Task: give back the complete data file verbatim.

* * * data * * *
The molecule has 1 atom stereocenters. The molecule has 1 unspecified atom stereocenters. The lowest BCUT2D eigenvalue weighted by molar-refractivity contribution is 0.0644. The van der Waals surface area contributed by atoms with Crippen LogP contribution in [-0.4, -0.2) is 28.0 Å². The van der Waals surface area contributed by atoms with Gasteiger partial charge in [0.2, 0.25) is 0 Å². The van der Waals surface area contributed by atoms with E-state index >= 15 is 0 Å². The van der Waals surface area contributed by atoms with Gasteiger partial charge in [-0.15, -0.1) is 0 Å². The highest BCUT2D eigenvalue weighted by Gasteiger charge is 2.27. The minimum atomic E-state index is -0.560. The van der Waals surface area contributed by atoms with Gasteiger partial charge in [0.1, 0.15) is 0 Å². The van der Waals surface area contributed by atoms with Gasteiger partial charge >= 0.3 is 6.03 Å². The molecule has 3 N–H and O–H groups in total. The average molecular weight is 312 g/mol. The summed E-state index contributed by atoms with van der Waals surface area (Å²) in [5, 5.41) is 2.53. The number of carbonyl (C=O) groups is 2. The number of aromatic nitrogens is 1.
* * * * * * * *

The molecule has 1 atom stereocenters. The molecule has 1 unspecified atom stereocenters. The lowest BCUT2D eigenvalue weighted by molar-refractivity contribution is 0.0644. The van der Waals surface area contributed by atoms with Crippen LogP contribution in [-0.4, -0.2) is 28.0 Å². The van der Waals surface area contributed by atoms with Gasteiger partial charge in [0.2, 0.25) is 0 Å². The van der Waals surface area contributed by atoms with E-state index >= 15 is 0 Å². The van der Waals surface area contributed by atoms with Gasteiger partial charge in [-0.15, -0.1) is 0 Å². The highest BCUT2D eigenvalue weighted by Gasteiger charge is 2.27. The minimum atomic E-state index is -0.560. The van der Waals surface area contributed by atoms with Gasteiger partial charge in [0.1, 0.15) is 0 Å². The van der Waals surface area contributed by atoms with Gasteiger partial charge >= 0.3 is 6.03 Å². The molecule has 3 N–H and O–H groups in total. The average molecular weight is 312 g/mol. The summed E-state index contributed by atoms with van der Waals surface area (Å²) in [5, 5.41) is 2.53. The number of carbonyl (C=O) groups is 2. The number of aromatic nitrogens is 1.